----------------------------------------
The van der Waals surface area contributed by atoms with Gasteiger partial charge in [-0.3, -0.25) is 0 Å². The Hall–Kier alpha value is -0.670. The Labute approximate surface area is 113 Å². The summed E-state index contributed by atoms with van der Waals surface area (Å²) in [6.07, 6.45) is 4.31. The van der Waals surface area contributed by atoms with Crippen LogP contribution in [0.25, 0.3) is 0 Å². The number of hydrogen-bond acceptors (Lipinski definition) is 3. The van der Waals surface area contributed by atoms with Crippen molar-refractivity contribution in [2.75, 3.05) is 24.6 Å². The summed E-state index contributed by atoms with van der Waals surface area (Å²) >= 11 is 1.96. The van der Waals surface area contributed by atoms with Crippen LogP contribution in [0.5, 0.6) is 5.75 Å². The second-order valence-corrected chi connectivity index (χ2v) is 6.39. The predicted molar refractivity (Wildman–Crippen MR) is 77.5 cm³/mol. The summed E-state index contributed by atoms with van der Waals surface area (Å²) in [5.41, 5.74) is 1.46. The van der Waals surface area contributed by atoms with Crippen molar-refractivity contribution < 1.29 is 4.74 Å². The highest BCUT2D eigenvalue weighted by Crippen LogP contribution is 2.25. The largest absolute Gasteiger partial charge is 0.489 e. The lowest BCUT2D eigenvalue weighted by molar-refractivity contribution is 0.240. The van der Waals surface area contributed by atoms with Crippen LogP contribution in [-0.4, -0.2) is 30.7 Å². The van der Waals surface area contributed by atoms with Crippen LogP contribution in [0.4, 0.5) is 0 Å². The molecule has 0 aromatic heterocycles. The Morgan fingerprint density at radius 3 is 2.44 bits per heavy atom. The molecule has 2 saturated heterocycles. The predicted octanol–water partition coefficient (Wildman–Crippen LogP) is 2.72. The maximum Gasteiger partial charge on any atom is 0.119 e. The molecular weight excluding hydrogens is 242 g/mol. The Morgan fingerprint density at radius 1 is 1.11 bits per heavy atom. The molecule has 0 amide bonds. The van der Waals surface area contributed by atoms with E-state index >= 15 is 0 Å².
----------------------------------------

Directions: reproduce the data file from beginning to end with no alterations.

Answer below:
The van der Waals surface area contributed by atoms with Gasteiger partial charge in [-0.3, -0.25) is 0 Å². The Hall–Kier alpha value is -0.670. The Labute approximate surface area is 113 Å². The summed E-state index contributed by atoms with van der Waals surface area (Å²) in [6.07, 6.45) is 4.31. The van der Waals surface area contributed by atoms with Crippen LogP contribution in [0.25, 0.3) is 0 Å². The number of hydrogen-bond acceptors (Lipinski definition) is 3. The van der Waals surface area contributed by atoms with Crippen molar-refractivity contribution in [2.75, 3.05) is 24.6 Å². The summed E-state index contributed by atoms with van der Waals surface area (Å²) >= 11 is 1.96. The van der Waals surface area contributed by atoms with Crippen LogP contribution in [0.5, 0.6) is 5.75 Å². The second-order valence-corrected chi connectivity index (χ2v) is 6.39. The predicted molar refractivity (Wildman–Crippen MR) is 77.5 cm³/mol. The summed E-state index contributed by atoms with van der Waals surface area (Å²) in [5.41, 5.74) is 1.46. The van der Waals surface area contributed by atoms with Crippen molar-refractivity contribution < 1.29 is 4.74 Å². The highest BCUT2D eigenvalue weighted by Crippen LogP contribution is 2.25. The largest absolute Gasteiger partial charge is 0.489 e. The lowest BCUT2D eigenvalue weighted by molar-refractivity contribution is 0.240. The van der Waals surface area contributed by atoms with Crippen LogP contribution in [-0.4, -0.2) is 30.7 Å². The van der Waals surface area contributed by atoms with Crippen LogP contribution in [0.4, 0.5) is 0 Å². The molecule has 0 aromatic heterocycles. The Morgan fingerprint density at radius 3 is 2.44 bits per heavy atom. The molecule has 2 saturated heterocycles. The predicted octanol–water partition coefficient (Wildman–Crippen LogP) is 2.72. The maximum Gasteiger partial charge on any atom is 0.119 e. The molecular weight excluding hydrogens is 242 g/mol. The Morgan fingerprint density at radius 1 is 1.11 bits per heavy atom. The molecule has 0 amide bonds. The van der Waals surface area contributed by atoms with E-state index >= 15 is 0 Å².